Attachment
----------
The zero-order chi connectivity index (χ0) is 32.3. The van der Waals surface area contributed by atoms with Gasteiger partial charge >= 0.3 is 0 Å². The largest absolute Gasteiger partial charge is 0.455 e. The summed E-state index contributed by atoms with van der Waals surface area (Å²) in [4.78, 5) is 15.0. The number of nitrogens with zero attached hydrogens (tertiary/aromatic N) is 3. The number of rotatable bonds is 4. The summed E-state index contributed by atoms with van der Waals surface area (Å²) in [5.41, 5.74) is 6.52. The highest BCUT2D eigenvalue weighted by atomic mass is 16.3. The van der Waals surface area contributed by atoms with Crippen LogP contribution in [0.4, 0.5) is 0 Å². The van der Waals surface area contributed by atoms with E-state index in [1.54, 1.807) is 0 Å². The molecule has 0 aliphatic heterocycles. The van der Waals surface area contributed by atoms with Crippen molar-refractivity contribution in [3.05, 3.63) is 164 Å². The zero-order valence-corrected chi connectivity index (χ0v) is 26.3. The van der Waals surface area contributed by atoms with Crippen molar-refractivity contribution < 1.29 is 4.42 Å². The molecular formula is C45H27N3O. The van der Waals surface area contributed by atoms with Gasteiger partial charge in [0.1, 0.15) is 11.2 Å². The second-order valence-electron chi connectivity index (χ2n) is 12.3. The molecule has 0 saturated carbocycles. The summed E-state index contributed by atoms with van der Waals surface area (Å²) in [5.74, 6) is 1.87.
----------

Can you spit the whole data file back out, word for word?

The zero-order chi connectivity index (χ0) is 32.3. The van der Waals surface area contributed by atoms with Gasteiger partial charge >= 0.3 is 0 Å². The largest absolute Gasteiger partial charge is 0.455 e. The summed E-state index contributed by atoms with van der Waals surface area (Å²) in [4.78, 5) is 15.0. The number of nitrogens with zero attached hydrogens (tertiary/aromatic N) is 3. The number of rotatable bonds is 4. The summed E-state index contributed by atoms with van der Waals surface area (Å²) in [5.41, 5.74) is 6.52. The highest BCUT2D eigenvalue weighted by atomic mass is 16.3. The van der Waals surface area contributed by atoms with Crippen LogP contribution in [0.4, 0.5) is 0 Å². The van der Waals surface area contributed by atoms with E-state index in [1.54, 1.807) is 0 Å². The molecule has 0 aliphatic heterocycles. The van der Waals surface area contributed by atoms with Crippen molar-refractivity contribution in [3.05, 3.63) is 164 Å². The zero-order valence-corrected chi connectivity index (χ0v) is 26.3. The van der Waals surface area contributed by atoms with Crippen molar-refractivity contribution < 1.29 is 4.42 Å². The molecular formula is C45H27N3O. The van der Waals surface area contributed by atoms with Gasteiger partial charge in [0.1, 0.15) is 11.2 Å². The second-order valence-electron chi connectivity index (χ2n) is 12.3. The molecule has 0 saturated carbocycles. The summed E-state index contributed by atoms with van der Waals surface area (Å²) in [5.74, 6) is 1.87.